Johnson contends that teaching collaboration is crucial to honing editorial skills both in regard to one’s own work as well as others. “You have to recognize that other people’s ideas are much better than your own, as much as you love them,” he said. “Some part of the collaboration is trusting others and I’m surprised by how much I learned and how much my sense of storytelling has been broadened by seeing other people make moves and decisions, take chances that I wouldn’t have taken. I definitely learn a great deal as a teacher.”

Meanwhile Archer had a dual purpose. One was to see that students leave with the tools to turn graphic novels concepts into reality; but the other was to demystify not only drawing, but the entire comics profession as a whole, by making it plain that it’s mostly about determination and hard work.

“I wanted to dispel the magic and mythos surrounding the cartooning profession and show them that, like so many creative projects, their success and skill level is dictated by their willingness to practice and commit themselves to long hours at the drawing board,” Archer said. “In a broader sense, they will leave as better project managers, able to collaborate in a creative environment, with an in-depth knowledge of all the processes that go into making a graphic novel, from brainstorming through to laying out the final PDF.”

The Stanford Graphic Novel Project is noncommercial and is supported by on-campus arts grants. It self-publishes its titles and copies are given away to scholars, comics artists, librarians, educators and others. But Johnson said the possibility of aligning itself with a publisher is not out of the question—Shake Girl almost had a publisher but the deal fell through due to rights issues that, being new to the process, Johnson said the program wasn’t prepared to tackle. However, there are several publishers currently interested in bringing Pikadon to a wider audience and the project is better prepared this time around.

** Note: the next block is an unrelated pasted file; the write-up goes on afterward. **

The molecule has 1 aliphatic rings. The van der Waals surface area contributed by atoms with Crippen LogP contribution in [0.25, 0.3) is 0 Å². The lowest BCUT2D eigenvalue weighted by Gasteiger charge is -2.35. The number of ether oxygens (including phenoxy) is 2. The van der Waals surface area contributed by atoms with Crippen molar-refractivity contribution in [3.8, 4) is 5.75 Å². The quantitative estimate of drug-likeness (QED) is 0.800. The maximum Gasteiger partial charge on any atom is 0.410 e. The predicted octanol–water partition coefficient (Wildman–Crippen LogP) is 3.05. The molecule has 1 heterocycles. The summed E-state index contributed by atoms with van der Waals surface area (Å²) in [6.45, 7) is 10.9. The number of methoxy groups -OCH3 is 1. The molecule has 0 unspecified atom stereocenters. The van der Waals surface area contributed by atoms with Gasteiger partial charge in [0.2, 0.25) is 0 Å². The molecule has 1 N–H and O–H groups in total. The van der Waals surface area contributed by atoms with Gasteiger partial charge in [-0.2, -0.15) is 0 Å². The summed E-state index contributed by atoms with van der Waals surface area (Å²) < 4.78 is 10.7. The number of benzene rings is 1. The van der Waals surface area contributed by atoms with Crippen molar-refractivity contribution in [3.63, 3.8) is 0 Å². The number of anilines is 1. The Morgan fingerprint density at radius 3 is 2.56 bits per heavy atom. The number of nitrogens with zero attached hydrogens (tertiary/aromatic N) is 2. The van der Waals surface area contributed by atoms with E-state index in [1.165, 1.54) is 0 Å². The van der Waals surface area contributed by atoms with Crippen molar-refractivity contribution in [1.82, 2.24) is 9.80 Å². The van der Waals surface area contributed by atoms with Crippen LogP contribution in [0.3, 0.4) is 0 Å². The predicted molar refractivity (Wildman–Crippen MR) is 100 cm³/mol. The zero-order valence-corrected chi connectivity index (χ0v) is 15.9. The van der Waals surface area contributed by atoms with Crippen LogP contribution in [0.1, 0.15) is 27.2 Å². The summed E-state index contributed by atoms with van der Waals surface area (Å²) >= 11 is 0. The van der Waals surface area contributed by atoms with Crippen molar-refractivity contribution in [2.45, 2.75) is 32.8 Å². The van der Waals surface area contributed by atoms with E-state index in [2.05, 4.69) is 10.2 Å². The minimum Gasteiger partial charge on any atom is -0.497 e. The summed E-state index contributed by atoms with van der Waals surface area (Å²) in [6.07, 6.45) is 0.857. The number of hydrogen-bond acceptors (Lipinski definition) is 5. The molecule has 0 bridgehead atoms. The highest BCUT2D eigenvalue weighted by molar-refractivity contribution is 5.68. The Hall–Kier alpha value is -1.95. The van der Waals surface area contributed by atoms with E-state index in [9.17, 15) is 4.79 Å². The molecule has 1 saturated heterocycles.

“If a publisher does acquire one of our graphic novels, all the money will go to either a charity or a Stanford scholarship, as we, as teachers, can't profit from student work,” Johnson said. “If Pikadon is published [conventionally], we'll probably name one of the major Japanese peace foundations as a recipient for the royalties.”

What Johnson and his crew learned during the workshop class on creating graphic novels really a covers an entire realm of real world creativity that the students will encounter in whatever creative business they pursue, but especially visual storytelling forms. In this way, the class might be more preparatory for film and television, or the gaming industry, where works are also created by teams.

Snow is now an intern for filmmaker Roger Corman and she believes that the graphic novel class helped her begin a career in the entertainment industry. It also opened up another area of storytelling that she had not considered and said that it likely will not be the last graphic novel she works on.

“I would suggest this class to any and every student—the graphic novel project is the best class that Stanford has to offer,” she said. “There is a role for anyone in this class whether you can draw, write, or simply be creative. It's a class driven by ideas and passion, and teamwork. This class is not about one person coming in and doing their own project, it's about coming in finding a project everyone can agree on and devoting yourself to it entirely.”